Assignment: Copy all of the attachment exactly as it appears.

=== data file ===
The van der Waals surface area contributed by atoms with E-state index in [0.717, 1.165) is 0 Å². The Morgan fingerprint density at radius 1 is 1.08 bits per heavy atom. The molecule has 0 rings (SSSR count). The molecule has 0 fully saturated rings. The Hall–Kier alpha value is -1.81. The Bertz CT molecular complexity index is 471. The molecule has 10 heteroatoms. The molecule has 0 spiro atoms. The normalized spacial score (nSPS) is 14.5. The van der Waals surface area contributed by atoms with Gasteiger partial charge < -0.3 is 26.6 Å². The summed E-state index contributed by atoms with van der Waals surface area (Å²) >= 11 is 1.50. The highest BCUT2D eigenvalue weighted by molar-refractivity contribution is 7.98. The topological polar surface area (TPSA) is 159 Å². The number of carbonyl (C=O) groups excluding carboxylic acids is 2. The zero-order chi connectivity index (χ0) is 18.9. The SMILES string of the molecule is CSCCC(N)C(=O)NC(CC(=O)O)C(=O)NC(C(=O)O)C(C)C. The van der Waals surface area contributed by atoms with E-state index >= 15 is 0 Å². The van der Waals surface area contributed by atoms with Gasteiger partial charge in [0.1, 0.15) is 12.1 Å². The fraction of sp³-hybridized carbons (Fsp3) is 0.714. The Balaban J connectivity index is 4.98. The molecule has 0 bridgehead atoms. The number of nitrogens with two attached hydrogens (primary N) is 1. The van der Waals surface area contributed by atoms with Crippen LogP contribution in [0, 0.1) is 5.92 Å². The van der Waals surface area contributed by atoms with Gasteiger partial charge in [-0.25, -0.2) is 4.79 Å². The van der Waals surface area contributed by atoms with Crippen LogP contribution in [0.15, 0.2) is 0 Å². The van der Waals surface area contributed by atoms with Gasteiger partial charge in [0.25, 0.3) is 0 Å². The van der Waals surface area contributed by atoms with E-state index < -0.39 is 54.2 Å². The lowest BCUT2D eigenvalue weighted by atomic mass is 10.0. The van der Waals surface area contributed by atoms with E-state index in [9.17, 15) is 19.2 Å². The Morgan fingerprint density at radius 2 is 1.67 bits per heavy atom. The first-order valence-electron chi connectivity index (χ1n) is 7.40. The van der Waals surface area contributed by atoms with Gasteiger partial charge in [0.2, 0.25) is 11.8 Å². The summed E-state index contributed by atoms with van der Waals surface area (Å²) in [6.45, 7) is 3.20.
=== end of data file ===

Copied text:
The van der Waals surface area contributed by atoms with E-state index in [0.717, 1.165) is 0 Å². The Morgan fingerprint density at radius 1 is 1.08 bits per heavy atom. The molecule has 0 rings (SSSR count). The molecule has 0 fully saturated rings. The Hall–Kier alpha value is -1.81. The Bertz CT molecular complexity index is 471. The molecule has 10 heteroatoms. The molecule has 0 spiro atoms. The normalized spacial score (nSPS) is 14.5. The van der Waals surface area contributed by atoms with Gasteiger partial charge < -0.3 is 26.6 Å². The summed E-state index contributed by atoms with van der Waals surface area (Å²) >= 11 is 1.50. The highest BCUT2D eigenvalue weighted by molar-refractivity contribution is 7.98. The topological polar surface area (TPSA) is 159 Å². The number of carbonyl (C=O) groups excluding carboxylic acids is 2. The zero-order chi connectivity index (χ0) is 18.9. The SMILES string of the molecule is CSCCC(N)C(=O)NC(CC(=O)O)C(=O)NC(C(=O)O)C(C)C. The van der Waals surface area contributed by atoms with E-state index >= 15 is 0 Å². The van der Waals surface area contributed by atoms with Gasteiger partial charge in [0.1, 0.15) is 12.1 Å². The fraction of sp³-hybridized carbons (Fsp3) is 0.714. The Balaban J connectivity index is 4.98. The molecule has 0 bridgehead atoms. The number of nitrogens with two attached hydrogens (primary N) is 1. The van der Waals surface area contributed by atoms with Crippen LogP contribution in [0, 0.1) is 5.92 Å². The van der Waals surface area contributed by atoms with Gasteiger partial charge in [-0.25, -0.2) is 4.79 Å². The van der Waals surface area contributed by atoms with Crippen LogP contribution in [0.15, 0.2) is 0 Å². The van der Waals surface area contributed by atoms with Gasteiger partial charge in [0.25, 0.3) is 0 Å². The van der Waals surface area contributed by atoms with E-state index < -0.39 is 54.2 Å². The lowest BCUT2D eigenvalue weighted by atomic mass is 10.0. The van der Waals surface area contributed by atoms with E-state index in [9.17, 15) is 19.2 Å². The Morgan fingerprint density at radius 2 is 1.67 bits per heavy atom. The first-order valence-electron chi connectivity index (χ1n) is 7.40. The van der Waals surface area contributed by atoms with Gasteiger partial charge in [0.2, 0.25) is 11.8 Å². The summed E-state index contributed by atoms with van der Waals surface area (Å²) in [6.45, 7) is 3.20.